Magazine article Chicago Policy Review (Online)

How Far Would You Travel for Work? Disentangling the Effects of Geography, Job Search and Employment

Magazine article Chicago Policy Review (Online)

How Far Would You Travel for Work? Disentangling the Effects of Geography, Job Search and Employment

Article excerpt

After the financial crisis, the number of unemployed workers in the United States reached nearly 15 million in 2009 and the unemployment rate rose almost 10 percent in the same period. The slow recovery of the economy, and particularly of employment, has led to debate over the reasons for this trend and the appropriate policy responses. One hypothesis for explaining this behavior is that the recession caused a mismatch between job vacancies and unemployed workers. Thus, there is a misalignment between the location of the vacancies and the geographic preferences of those who are unemployed. A new study from Ioana Marinescu and Roland Rathelot discusses whether the geographic mismatch hypothesis is useful in understanding the high level of unemployment during the most recent economic recession.

The authors take advantage of a large and unique dataset to measure existing unemployment mismatch, which avoids the commonly used mismatching indices that impose constraints regarding the level of geographic mismatch. The authors construct a merged dataset from one of the largest U.S. employment websites, CareerBuilder.com. First, they obtained a random sample of registered unemployed users with active accounts between April and June 2012. Next, the authors took a sample of vacancies published on the website during the same period. They then merged the previous dataset in order to determine the jobs each candidate applied to. For job seekers (registered users) and the job openings (job postings) the authors have the location at the ZIP-code level.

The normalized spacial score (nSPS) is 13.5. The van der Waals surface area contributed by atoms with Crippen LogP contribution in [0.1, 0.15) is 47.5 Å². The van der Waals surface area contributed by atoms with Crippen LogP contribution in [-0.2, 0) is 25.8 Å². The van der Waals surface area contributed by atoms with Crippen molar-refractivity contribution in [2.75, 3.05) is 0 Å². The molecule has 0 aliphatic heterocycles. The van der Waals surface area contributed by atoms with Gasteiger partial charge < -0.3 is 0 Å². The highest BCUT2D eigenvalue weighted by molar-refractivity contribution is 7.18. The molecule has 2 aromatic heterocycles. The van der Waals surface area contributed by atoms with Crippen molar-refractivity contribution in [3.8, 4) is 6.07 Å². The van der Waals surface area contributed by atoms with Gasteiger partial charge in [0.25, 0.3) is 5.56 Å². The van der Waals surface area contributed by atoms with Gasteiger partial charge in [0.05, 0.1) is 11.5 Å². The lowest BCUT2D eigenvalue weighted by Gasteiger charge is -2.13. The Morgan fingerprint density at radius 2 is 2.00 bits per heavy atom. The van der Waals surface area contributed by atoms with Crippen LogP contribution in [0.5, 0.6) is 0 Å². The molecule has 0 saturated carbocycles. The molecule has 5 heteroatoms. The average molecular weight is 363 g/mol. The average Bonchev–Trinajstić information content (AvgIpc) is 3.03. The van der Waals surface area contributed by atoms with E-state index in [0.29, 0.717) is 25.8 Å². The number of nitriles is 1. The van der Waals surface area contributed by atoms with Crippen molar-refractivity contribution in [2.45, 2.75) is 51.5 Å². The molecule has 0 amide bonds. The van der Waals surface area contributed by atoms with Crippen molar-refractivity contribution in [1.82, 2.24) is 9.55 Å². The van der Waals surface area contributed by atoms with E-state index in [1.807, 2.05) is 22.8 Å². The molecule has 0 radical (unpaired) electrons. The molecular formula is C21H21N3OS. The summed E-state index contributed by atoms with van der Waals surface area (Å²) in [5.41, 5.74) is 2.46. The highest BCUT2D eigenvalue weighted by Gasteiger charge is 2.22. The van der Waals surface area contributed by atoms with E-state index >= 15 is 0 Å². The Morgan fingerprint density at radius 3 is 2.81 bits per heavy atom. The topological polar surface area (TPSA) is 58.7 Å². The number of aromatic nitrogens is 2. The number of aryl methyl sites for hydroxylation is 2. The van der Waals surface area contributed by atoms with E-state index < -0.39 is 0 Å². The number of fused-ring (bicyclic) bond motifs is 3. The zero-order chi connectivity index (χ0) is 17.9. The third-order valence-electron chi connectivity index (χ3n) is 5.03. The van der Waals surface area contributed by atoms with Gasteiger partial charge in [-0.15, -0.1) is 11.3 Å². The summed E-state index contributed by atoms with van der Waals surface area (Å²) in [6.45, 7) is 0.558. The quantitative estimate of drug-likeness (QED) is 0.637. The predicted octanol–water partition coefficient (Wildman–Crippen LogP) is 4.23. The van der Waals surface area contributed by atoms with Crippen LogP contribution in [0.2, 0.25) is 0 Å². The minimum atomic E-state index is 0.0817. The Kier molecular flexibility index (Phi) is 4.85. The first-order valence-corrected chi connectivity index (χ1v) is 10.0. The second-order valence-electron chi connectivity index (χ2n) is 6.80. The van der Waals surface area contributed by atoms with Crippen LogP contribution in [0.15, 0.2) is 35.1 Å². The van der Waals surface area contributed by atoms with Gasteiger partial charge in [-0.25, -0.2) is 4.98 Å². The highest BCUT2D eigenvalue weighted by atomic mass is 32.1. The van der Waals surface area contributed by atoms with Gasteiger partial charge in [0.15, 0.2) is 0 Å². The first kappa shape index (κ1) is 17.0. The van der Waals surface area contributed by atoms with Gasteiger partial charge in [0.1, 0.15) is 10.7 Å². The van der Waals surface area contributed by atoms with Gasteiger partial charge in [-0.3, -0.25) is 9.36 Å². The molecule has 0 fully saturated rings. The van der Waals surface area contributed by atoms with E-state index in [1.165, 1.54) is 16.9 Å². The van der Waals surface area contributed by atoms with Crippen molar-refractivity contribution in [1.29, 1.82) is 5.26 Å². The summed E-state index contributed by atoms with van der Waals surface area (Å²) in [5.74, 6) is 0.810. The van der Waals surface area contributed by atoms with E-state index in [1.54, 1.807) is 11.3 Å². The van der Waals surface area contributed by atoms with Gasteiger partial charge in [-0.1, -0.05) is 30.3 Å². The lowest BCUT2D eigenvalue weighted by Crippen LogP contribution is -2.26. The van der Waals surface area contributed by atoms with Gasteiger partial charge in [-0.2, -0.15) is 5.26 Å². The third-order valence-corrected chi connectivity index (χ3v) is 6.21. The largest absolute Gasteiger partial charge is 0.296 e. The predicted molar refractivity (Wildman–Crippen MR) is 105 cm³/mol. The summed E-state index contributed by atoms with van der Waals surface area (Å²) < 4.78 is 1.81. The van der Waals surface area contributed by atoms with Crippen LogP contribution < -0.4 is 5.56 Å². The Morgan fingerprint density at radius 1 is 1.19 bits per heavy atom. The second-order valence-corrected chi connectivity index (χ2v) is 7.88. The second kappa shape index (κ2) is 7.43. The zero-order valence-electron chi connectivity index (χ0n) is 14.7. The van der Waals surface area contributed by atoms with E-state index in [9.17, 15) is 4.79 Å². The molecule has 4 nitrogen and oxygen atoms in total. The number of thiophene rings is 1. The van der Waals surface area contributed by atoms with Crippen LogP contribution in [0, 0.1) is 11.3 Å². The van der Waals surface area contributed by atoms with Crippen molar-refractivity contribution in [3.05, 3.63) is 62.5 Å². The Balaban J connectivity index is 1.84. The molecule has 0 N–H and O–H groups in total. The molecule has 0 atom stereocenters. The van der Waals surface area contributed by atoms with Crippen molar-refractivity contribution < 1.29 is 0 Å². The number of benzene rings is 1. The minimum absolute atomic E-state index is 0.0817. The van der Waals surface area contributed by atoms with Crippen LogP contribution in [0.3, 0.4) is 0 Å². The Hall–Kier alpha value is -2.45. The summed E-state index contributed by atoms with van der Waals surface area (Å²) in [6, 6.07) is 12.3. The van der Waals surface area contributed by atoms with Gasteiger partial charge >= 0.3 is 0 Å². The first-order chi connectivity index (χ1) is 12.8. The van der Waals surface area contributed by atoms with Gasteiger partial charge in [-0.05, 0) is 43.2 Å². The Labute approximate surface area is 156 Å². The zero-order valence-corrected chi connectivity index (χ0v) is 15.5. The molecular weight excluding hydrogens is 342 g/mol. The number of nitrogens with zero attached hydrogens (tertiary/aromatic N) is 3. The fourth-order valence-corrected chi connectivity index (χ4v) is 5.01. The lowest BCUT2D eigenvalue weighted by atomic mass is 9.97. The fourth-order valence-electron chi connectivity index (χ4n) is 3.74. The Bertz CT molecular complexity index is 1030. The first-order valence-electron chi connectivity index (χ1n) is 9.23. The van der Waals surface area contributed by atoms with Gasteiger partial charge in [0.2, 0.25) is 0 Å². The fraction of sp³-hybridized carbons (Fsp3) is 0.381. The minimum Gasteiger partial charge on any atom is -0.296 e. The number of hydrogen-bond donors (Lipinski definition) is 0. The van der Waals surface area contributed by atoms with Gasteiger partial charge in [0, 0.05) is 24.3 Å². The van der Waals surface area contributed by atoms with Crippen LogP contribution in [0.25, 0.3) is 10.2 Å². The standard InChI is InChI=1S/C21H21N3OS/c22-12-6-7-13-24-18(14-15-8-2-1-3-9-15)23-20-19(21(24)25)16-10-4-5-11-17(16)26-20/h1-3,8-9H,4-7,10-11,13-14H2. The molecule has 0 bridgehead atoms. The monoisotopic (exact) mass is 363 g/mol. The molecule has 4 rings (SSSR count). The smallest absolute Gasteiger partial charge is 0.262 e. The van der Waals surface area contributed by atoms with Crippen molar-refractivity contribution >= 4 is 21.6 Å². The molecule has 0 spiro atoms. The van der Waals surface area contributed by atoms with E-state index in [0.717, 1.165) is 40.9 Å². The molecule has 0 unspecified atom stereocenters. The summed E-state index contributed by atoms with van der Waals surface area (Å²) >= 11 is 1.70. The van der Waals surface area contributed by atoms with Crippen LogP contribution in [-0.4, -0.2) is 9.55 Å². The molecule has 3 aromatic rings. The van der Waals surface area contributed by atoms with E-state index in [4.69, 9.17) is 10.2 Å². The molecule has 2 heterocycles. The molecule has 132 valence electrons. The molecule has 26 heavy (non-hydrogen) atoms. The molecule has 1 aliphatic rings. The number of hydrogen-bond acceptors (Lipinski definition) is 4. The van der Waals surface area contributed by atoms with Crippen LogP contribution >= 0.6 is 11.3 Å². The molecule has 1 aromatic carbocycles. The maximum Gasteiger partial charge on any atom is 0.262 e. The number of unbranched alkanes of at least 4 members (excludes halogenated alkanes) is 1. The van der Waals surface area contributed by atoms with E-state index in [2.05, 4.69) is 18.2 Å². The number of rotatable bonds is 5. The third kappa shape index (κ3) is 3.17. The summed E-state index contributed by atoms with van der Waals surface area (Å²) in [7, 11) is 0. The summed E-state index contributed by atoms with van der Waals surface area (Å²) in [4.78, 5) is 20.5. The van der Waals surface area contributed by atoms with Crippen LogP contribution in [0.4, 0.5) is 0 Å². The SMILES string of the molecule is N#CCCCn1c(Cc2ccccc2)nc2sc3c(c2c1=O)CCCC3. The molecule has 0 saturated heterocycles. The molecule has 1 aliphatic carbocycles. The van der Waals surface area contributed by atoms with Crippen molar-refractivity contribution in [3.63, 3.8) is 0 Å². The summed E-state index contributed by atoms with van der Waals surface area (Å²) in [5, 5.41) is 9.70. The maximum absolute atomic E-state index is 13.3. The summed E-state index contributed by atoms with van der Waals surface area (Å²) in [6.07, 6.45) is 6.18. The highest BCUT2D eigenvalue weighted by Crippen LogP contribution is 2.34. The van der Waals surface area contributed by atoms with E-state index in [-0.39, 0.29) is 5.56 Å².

Controlling for fixed effects, the results reveal that job seekers are less likely to apply to job vacancies farther away from their ZIP code. In particular, they found that a job seeker is 35 percent less likely to apply to a vacancy that is 10 miles away than to a vacancy that is in the job seekers’ ZIP code. …

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